Her own woman

Art 1 - John Henshall meets one of Britain's best young painters

Rosie Snell is an artist in a genuinely enviable position. Her huge, stunning works of robustly realist art are in such demand that she has serious difficulty in amassing enough of them at her London studio actually to mount any exhibitions. They sell as she produces them, which creates another difficulty; they enter private collections and she often has only transparencies to remind her of how her singular oeuvre is developing. She is not complaining, though; since I first met her and wrote her up for one of the art glossies, her prices have rocketed five times over.

I predicted then that she would certainly become one of Britain's next true art stars. Her new solo selling show at Berwick-upon-Tweed, which then tours to London, certainly confirms this. She is just 28 yet paints with the confidence and maturity of one twice her age. Once seen, her stark, even startling coast-, land- and railscapes are never forgotten. She was the Berwick Gymnasium Gallery fellowship holder for 1999. By early summer she had done her reconnaissance in the beauteous little settlement by the bay and points north and had retired to the capital to paint from the numerous photographs she took in the Borders, Scotland, Orkney and the Carlisle area. The results are riveting, romantic and rigorously different from most other art being made in Britain now.

When Snell paints from a photograph of an old (or occasionally active) MoD installation, a lighthouse, a pillbox, a railyard or an industrial site, she scrapes away absolutely all superfluous detail. People are the first to go. Ocean or site-side detritus gets equally short shrift. Buildings cast shadows but we are never quite sure where the sun is coming from. Since I first saw her work it has continued to improve, becoming more minimalist than ever. "I suppose what's happening is that it's getting more and more austere," she says. She is quite right: indeed some of her creations are so real, so raw, as to blend austerity with outright asperity.

Snell was always fascinated by machines, man-made structures and mysteriously unidentifiable mechanisms. Early on she considered engineering, but, happily, art won the day. She grew up in Littlehampton, West Sussex, and studied art at Loughborough and Norwich. She did her fine art MA in the Fine City, whose art school is one of our best, the London greats included. She won the Royal Bath & West art award. I say won it; by all accounts she walked it. She went on to gain a first residency in London, a city she now really likes, though originally she was concerned it might be too "fast lane". She became the youngest artist to be shortlisted for the NatWest prize, our richest. She came to the attention of Charles Saatchi. The man whom some call "il collectorono" snapped up a dozen of her works. She may star in one of the "Neurotic Realist" shows at his London gallery next year.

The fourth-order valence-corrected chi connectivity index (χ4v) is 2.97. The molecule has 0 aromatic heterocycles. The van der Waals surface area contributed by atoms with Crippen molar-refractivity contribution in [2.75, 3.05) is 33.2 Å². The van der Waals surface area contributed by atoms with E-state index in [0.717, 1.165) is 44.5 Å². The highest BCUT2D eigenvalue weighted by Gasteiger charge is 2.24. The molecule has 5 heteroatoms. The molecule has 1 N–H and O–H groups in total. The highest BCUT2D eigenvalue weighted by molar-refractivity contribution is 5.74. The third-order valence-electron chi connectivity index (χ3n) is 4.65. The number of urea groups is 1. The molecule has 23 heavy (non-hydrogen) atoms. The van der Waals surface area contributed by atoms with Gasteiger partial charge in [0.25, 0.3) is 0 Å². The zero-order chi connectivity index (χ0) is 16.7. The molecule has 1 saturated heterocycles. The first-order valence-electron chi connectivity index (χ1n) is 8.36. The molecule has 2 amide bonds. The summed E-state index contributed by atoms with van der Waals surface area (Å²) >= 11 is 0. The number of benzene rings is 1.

Snell is entirely her own woman but will admit her admiration for realist trailblazers such as Edward Hopper. I also see traces of the German photographers Bernd and Hiller Becher and their star pupil Thomas Struth. A striking feature of her work is that, for all the ruthless paring down of detail, she obviously loves to paint plants, trees and crops in painstaking detail. She has painted at East Anglian airbases such as RAF Mildenhall and the old USAF Bentwaters. As we gaze at her superbly formalised planes parked on their lonesome runways, lush fields in the foreground sprout poppies and other wild flowers. The Italians have a verb, frusciare, for the noise that plants and foliage make when blowing on the wind. We hear that "frush, frush" regularly in Snell's works.

At Berwick, must-buys include an outstanding picture of wind turbines at Cromarty, north-east Scotland, marching stealthily across rock-hard, snow-covered terrain. There is a "sea of planes" picture from Mildenhall in Suffolk. Industrial towers of some kind ("I'm not sure what they are: I knew I had to paint them . . . ") at the old ICI plant in Ellesmere Port on the Mersey evince a mesmeric, purposeful unity. Snell visited the burgeoning Millennium Dome site at Greenwich in south-east London. She painted the cranes. "Yes, I took the Dome out. People can see that anyway. I liked the cranes myself . . . [laughs] . . . they're good cranes!"

Her favourite picture is a perfectly bizarre one: a decoy tank at a live MoD training ground near Carlisle: "I think they practise firing missiles at them. I thought it was great. I'm not sure what other people might think. They must get through a lot of decoys like that, mustn't they?"

When I met Snell in Norwich, where she thoroughly enjoyed the bohemian art scene, I found an immediately likeable, somewhat retiring woman; she is the very antithesis of the stereotypical self-publicising loudmouth (often with a fraction of her talent) who gives modern art in Britain a bad name. Nonetheless, when talking to her about her Berwick show, I suggested that a little more assertiveness might not go amiss. The artmarts are the fame game, after all. She chuckled and said she could only be herself. It is just as well, then, that she is so supremely talented. Fleet Street is a hard old street. From what I've seen, Cork Street's far harder.

"Landscapes from the Border" is at the Berwick Gymnasium Gallery (01289 304535) until 26 September, then at the Paton Gallery, London E8 (0181-986 3409) from 26 November till 1 February 2000 (closed Mondays). An illustrated catalogue is available. Rosie Snell is represented by the Paton Gallery, London

This article first appeared in the 06 September 1999 issue of the New Statesman, The New Statesman Essay - Whatever happened to liberty?